Non-semantic variants#

When status lights are used to color code categories and labels that are commonly found in data visualization, they use label colors. These dots use label color 400. The ideal usage for these is when there are 8 or fewer categories or labels being color coded.

Examples of the four sizes of status lights, small, medium, large, extra-large, shown ascending from smallest to largest. All examples show a green color, positive semantic variant status light, label Approved.


Status lights come in four different sizes: small, medium, large, and extra-large. The medium size is the default and most frequently used option. Use the other sizes sparingly; they should be used to create a hierarchy of importance within the page.

Key example of a disabled state status light. Label, Approved.


A status light in a disabled state shows that a status exists, but is not available in that circumstance. This can be used to maintain layout continuity and communicate that a status may become available later.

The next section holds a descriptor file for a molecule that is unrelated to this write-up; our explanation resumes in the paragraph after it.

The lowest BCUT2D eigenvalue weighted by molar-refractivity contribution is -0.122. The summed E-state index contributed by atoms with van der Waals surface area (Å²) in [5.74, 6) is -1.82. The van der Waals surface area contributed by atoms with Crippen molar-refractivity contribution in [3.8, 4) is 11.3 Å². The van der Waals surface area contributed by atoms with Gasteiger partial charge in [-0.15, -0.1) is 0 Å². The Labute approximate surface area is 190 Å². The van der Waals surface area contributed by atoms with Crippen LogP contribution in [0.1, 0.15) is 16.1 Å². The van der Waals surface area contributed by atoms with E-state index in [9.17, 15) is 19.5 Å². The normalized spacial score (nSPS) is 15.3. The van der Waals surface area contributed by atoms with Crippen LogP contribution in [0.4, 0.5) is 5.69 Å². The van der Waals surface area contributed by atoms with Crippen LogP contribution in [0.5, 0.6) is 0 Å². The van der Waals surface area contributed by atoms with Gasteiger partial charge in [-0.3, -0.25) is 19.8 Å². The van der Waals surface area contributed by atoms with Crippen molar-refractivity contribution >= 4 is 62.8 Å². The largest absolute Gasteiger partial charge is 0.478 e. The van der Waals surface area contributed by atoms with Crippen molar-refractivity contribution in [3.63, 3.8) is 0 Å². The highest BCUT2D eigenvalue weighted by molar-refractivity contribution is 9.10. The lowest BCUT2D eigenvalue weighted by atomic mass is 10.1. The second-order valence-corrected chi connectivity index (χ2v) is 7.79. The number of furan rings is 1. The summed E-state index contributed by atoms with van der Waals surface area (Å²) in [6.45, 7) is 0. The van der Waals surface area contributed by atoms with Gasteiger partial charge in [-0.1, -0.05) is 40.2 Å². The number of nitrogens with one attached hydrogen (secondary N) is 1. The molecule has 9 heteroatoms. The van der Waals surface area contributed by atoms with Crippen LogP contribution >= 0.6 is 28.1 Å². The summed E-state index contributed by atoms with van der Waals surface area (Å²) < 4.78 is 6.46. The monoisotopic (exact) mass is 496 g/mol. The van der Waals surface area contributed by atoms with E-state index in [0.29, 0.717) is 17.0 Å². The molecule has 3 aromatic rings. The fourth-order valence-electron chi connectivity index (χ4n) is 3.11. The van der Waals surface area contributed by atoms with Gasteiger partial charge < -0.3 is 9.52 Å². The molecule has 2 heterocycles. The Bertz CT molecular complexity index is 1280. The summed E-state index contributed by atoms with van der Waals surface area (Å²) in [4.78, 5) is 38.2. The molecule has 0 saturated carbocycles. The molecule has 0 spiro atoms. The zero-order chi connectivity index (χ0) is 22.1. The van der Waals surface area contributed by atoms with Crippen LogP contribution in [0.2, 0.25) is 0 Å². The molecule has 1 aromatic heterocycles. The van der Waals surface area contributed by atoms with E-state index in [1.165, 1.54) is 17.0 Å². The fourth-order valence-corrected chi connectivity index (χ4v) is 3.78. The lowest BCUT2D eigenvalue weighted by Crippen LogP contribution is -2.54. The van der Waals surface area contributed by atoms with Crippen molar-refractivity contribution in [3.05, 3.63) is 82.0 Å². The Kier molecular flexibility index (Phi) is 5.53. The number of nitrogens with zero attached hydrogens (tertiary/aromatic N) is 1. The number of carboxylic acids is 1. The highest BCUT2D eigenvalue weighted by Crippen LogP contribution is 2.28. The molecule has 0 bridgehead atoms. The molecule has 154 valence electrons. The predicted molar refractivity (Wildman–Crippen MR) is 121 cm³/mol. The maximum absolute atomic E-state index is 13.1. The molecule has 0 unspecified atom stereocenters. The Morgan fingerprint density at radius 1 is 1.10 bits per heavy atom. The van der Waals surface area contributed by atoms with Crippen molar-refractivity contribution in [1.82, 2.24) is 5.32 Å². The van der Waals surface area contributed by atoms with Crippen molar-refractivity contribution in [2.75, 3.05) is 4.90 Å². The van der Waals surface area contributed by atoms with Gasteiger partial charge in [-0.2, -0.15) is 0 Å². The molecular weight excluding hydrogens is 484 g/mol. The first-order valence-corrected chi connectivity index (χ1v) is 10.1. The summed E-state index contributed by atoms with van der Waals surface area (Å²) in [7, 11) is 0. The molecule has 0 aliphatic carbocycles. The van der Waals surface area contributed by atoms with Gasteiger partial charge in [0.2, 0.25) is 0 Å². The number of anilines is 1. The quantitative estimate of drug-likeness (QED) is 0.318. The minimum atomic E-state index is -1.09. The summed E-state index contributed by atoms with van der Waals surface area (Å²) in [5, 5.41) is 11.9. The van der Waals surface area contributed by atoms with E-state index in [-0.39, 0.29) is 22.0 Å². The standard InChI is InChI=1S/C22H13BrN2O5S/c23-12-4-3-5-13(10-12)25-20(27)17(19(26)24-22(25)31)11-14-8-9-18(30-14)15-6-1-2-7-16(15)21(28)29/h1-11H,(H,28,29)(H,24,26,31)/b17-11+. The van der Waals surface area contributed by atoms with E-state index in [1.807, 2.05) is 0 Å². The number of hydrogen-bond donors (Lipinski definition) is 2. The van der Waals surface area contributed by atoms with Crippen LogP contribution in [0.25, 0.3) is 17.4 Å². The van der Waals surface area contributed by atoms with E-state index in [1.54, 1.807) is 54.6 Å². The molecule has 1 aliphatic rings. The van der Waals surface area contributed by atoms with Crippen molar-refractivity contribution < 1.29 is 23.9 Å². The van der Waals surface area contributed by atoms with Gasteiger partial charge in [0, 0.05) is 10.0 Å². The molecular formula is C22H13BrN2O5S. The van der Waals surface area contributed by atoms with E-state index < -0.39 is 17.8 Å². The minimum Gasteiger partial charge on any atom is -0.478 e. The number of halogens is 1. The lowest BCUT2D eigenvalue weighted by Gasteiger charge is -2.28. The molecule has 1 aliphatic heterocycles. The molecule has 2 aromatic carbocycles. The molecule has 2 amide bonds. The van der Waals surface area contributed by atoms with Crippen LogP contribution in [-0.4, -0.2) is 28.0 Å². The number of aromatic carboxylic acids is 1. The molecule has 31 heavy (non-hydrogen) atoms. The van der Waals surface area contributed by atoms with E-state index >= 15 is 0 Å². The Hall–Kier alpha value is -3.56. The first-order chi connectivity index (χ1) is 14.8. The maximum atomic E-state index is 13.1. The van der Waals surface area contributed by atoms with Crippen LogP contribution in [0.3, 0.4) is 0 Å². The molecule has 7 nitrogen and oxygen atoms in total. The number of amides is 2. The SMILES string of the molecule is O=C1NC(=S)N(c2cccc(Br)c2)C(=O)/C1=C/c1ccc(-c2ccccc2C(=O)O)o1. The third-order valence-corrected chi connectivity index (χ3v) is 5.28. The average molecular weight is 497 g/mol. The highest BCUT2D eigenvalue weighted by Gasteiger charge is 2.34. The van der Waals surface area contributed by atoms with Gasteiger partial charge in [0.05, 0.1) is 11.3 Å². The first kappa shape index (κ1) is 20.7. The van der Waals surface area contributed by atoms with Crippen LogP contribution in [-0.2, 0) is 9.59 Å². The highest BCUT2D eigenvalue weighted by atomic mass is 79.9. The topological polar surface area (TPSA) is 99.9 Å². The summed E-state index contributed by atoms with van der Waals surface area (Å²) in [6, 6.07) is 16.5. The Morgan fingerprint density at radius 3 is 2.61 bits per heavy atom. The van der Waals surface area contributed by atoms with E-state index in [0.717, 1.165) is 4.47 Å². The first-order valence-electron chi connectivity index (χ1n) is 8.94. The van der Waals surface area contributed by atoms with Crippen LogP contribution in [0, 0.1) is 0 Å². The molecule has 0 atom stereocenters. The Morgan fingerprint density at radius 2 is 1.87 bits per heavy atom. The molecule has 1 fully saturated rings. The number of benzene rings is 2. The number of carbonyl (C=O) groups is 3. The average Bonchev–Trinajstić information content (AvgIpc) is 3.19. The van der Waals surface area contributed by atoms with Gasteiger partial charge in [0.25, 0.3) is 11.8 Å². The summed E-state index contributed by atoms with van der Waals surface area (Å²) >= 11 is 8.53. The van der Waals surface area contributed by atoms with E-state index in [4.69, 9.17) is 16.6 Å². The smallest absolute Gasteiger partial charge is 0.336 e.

Table of options#

From the design point of view, each component has a number of options. These options and their names are platform agnostic, and each implementation should adapt these to fit into their framework.

PropertyValuesDefault value
informative / neutral / positive / notice / negative / indigo / celery / chartreuse / yellow / magenta / fuchsia / purple / seafoam
small / medium / large / extra-large
is disabled
yes / no


Key example of a status light where the label wraps to a second line. The dot stays horizontally aligned to the first line of label text. The status dot is purple, label Display ad campaign.

Text overflow#

When the text is too long for the horizontal space available, it wraps to form another line.

Usage guidelines#

Use the appropriate variation#

Semantic status lights should never be used for color coding categories or labels, and vice versa.

Key example of a set of three status lights correctly using categorical colors for categories. Purple dot, label Chrome. Celery green dot, label Firefox. Fuchsia dot, label Safari.